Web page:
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James Chapter 02

Memory verses for this week:  Isa 9:6  For unto us a child is born, unto us a son is given: and the government shall be upon his shoulder: and his name shall be called Wonderful, Counsellor, The mighty God, The everlasting Father, The Prince of Peace. 

Introduction:  In chapter 1 of James, we discussed some of the purposes of testings that God puts us through.   We found these are different than the temptations that we face, and that God is not the one who tempts man.  At the end of the chapter, the teaching was to be a doer of the word, and not a hearer only.  Those that do God’s Word are the ones who are blessed.  We get into a discussion on Faith this week in lesson 2.


I.  Our Attitude toward the Rich and Poor

James 2:1  My brethren, have not the faith of our Lord Jesus Christ, the Lord of glory, with respect of persons.

We found the definition of faith in our recent study of Hebrews, and today we are taught that we are to have true faith by treating all men equally.   If we show partiality to one group and despise another, we are not pleasing to the Lord.   I’m certainly not saying that we should not have discretion against those who sin against God, but we are to still show respect and love to those who have not yet found Christ as Lord and Savior.  Except for the grace of God, the roles might be reversed, and they might be saved and needing to reach us for Christ.

Heb 11:1  Now faith is the substance of things hoped for, the evidence of things not seen.


Phil 2:12  Wherefore, my beloved, as ye have always obeyed, not as in my presence only, but now much more in my absence, work out your own salvation with fear and trembling.

Phil 2:13  For it is God which worketh in you both to will and to do of his good pleasure.

Phil 2:14  Do all things without murmurings and disputings:

Phil 2:15  That ye may be blameless and harmless, the sons of God, without rebuke, in the midst of a crooked and perverse nation, among whom ye shine as lights in the world;

Phil 2:16  Holding forth the word of life; that I may rejoice in the day of Christ, that I have not run in vain, neither laboured in vain.

James 2:2  For if there come unto your assembly a man with a gold ring, in goodly apparel, and there come in also a poor man in vile raiment;

James 2:3  And ye have respect to him that weareth the gay clothing, and say unto him, Sit thou here in a good place; and say to the poor, Stand thou there, or sit here under my footstool:

James 2:4  Are ye not then partial in yourselves, and are become judges of evil thoughts?

Both poverty and riches can be a curse. The writer in the Book of Proverbs says, “… give me neither poverty nor riches …” (Prov. 30:8). It seems that the two most difficult categories of people to reach are those who are the most poverty-stricken and those who are the richest.  I truly have had more success with the poor than the rich, but whatever a person’s condition, they must know they are in need of a Savior.   The rich many times feel self sufficient, when in reality without God, we are spiritual paupers.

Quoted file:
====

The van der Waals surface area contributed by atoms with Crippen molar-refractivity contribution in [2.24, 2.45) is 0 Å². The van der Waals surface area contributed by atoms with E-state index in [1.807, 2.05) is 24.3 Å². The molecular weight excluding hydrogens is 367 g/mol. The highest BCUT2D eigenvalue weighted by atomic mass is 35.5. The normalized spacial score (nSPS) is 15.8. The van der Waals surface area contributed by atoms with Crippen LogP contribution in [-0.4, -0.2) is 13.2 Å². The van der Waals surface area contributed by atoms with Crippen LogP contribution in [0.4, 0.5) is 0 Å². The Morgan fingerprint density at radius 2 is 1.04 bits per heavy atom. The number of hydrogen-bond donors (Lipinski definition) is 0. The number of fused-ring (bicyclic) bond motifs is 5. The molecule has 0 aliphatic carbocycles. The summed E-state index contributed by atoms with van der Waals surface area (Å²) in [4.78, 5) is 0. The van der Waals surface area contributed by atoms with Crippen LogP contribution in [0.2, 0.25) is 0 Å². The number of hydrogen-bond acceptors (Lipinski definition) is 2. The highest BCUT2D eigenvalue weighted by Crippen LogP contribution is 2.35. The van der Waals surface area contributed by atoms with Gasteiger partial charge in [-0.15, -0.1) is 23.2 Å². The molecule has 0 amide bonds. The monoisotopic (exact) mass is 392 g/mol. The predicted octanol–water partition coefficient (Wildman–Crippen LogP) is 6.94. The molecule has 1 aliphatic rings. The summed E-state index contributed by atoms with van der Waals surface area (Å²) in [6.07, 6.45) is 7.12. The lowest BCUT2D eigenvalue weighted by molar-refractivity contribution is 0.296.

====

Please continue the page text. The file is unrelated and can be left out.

We know that Jesus was a friend to all men.   He came unto the poor, the broken, those who were religious leaders, and also the rich.    Zacchaeus was a small man in stature, but he was a tax collector and appeared to have a substantial amount of worldly riches.   We know Jesus dealt with the rich young ruler who loved his money more than Christ.   Verse 2 warns that if someone comes in and has a gold ring and pretty clothes, we are not to treat the rich man better than the poor.  Many churches have little cliques, and if you don’t meet the criteria, you are not part of the group.   God is against this, and says that if we are partial, we have evil thoughts.  God loves all men, all women, all boys and all girls.   We may not understand the person who comes in our doors, and they may be very offensive to us in their looks.  But we should do everything in our power to make that person feel comfortable and try to reach them with the saving message of Jesus Christ.   When Jesus changes the heart, the appearance takes care of itself.   Paul was a man who tried to come unto all men at their level and to find common ground on which to build.   People have to know we love them before we can really be effective in telling about God’s love for the sinner, and what it takes to be born again.

1 Cor 9:19  For though I be free from all men, yet have I made myself servant unto all, that I might gain the more.

1 Cor 9:20  And unto the Jews I became as a Jew, that I might gain the Jews; to them that are under the law, as under the law, that I might gain them that are under the law;

1 Cor 9:21  To them that are without law, as without law, (being not without law to God, but under the law to Christ,) that I might gain them that are without law.

1 Cor 9:22  To the weak became I as weak, that I might gain the weak: I am made all things to all men, that I might by all means save some.

James 2:5  Hearken, my beloved brethren, Hath not God chosen the poor of this world rich in faith, and heirs of the kingdom which he hath promised to them that love him?

James 2:6  But ye have despised the poor. Do not rich men oppress you, and draw you before the judgment seats?

James 2:7  Do not they blaspheme that worthy name by the which ye are called?

In verse 5, we see that the poor have been chosen by God to be rich in faith and to become heirs of the kingdom.   Are they righteous because they are poor?  No… just as man’s money does not automatically make us evil.  But the poor have little of this world’s goods, and they can see that they need help.  And there is only one who can give the drink of living water that satisfies the soul forever.  All must come through Jesus to come unto God.   James reminds them that the rich were the ones who had oppressed these early Christians.   The rich are quick many times to condemn the Lord and blaspheme, and this is not pleasing in God’s sight.   We are not to take the Lord’s name in vain.

Rev 2:8  And unto the angel of the church in Smyrna write; These things saith the first and the last, which was dead, and is alive;

Rev 2:9  I know thy works, and tribulation, and poverty, (but thou art rich) and I know the blasphemy of them which say they are Jews, and are not, but are the synagogue of Satan.

Remember that it says that the first test of our faith is that we are not to show respect to persons.   So we sure need to be careful to treat everyone fairly.

II.  The Royal Law